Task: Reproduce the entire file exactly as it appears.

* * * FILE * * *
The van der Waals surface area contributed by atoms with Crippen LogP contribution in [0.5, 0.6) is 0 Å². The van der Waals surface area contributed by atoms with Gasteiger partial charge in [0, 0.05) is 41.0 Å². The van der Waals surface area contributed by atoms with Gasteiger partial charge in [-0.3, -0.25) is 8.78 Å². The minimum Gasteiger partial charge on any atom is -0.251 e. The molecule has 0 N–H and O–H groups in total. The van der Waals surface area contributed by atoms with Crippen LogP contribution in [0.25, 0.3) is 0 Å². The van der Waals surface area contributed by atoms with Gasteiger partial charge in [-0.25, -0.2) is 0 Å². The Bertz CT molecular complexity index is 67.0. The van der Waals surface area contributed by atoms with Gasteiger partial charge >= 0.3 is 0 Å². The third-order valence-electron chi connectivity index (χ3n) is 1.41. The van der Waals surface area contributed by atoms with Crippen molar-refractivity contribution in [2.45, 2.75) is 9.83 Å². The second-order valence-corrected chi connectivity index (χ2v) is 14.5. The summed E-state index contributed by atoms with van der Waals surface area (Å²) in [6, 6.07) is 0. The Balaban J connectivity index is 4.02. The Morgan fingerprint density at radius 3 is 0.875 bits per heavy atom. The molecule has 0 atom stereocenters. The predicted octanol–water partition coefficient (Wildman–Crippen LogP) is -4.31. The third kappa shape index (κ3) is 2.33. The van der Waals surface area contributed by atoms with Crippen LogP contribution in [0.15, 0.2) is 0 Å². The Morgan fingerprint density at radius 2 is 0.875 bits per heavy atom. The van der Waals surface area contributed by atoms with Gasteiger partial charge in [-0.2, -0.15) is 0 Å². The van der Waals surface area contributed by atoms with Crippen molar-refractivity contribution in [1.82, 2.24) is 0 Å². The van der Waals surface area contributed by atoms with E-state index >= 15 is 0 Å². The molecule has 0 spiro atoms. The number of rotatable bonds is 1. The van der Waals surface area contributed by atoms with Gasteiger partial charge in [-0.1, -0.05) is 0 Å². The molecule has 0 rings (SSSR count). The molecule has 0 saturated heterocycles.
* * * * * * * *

The van der Waals surface area contributed by atoms with Crippen LogP contribution in [0.5, 0.6) is 0 Å². The van der Waals surface area contributed by atoms with Gasteiger partial charge in [0, 0.05) is 41.0 Å². The van der Waals surface area contributed by atoms with Gasteiger partial charge in [-0.3, -0.25) is 8.78 Å². The minimum Gasteiger partial charge on any atom is -0.251 e. The molecule has 0 N–H and O–H groups in total. The van der Waals surface area contributed by atoms with Crippen LogP contribution in [0.25, 0.3) is 0 Å². The van der Waals surface area contributed by atoms with Gasteiger partial charge in [-0.25, -0.2) is 0 Å². The Bertz CT molecular complexity index is 67.0. The van der Waals surface area contributed by atoms with Gasteiger partial charge >= 0.3 is 0 Å². The third-order valence-electron chi connectivity index (χ3n) is 1.41. The van der Waals surface area contributed by atoms with Crippen molar-refractivity contribution in [2.45, 2.75) is 9.83 Å². The second-order valence-corrected chi connectivity index (χ2v) is 14.5. The summed E-state index contributed by atoms with van der Waals surface area (Å²) in [6, 6.07) is 0. The Balaban J connectivity index is 4.02. The Morgan fingerprint density at radius 3 is 0.875 bits per heavy atom. The molecule has 0 atom stereocenters. The predicted octanol–water partition coefficient (Wildman–Crippen LogP) is -4.31. The third kappa shape index (κ3) is 2.33. The van der Waals surface area contributed by atoms with Crippen LogP contribution in [0.15, 0.2) is 0 Å². The Morgan fingerprint density at radius 2 is 0.875 bits per heavy atom. The van der Waals surface area contributed by atoms with Gasteiger partial charge in [-0.2, -0.15) is 0 Å². The van der Waals surface area contributed by atoms with Crippen molar-refractivity contribution in [1.82, 2.24) is 0 Å². The van der Waals surface area contributed by atoms with E-state index >= 15 is 0 Å². The molecule has 0 spiro atoms. The number of rotatable bonds is 1. The van der Waals surface area contributed by atoms with Gasteiger partial charge in [-0.1, -0.05) is 0 Å². The molecule has 0 rings (SSSR count). The molecule has 0 saturated heterocycles.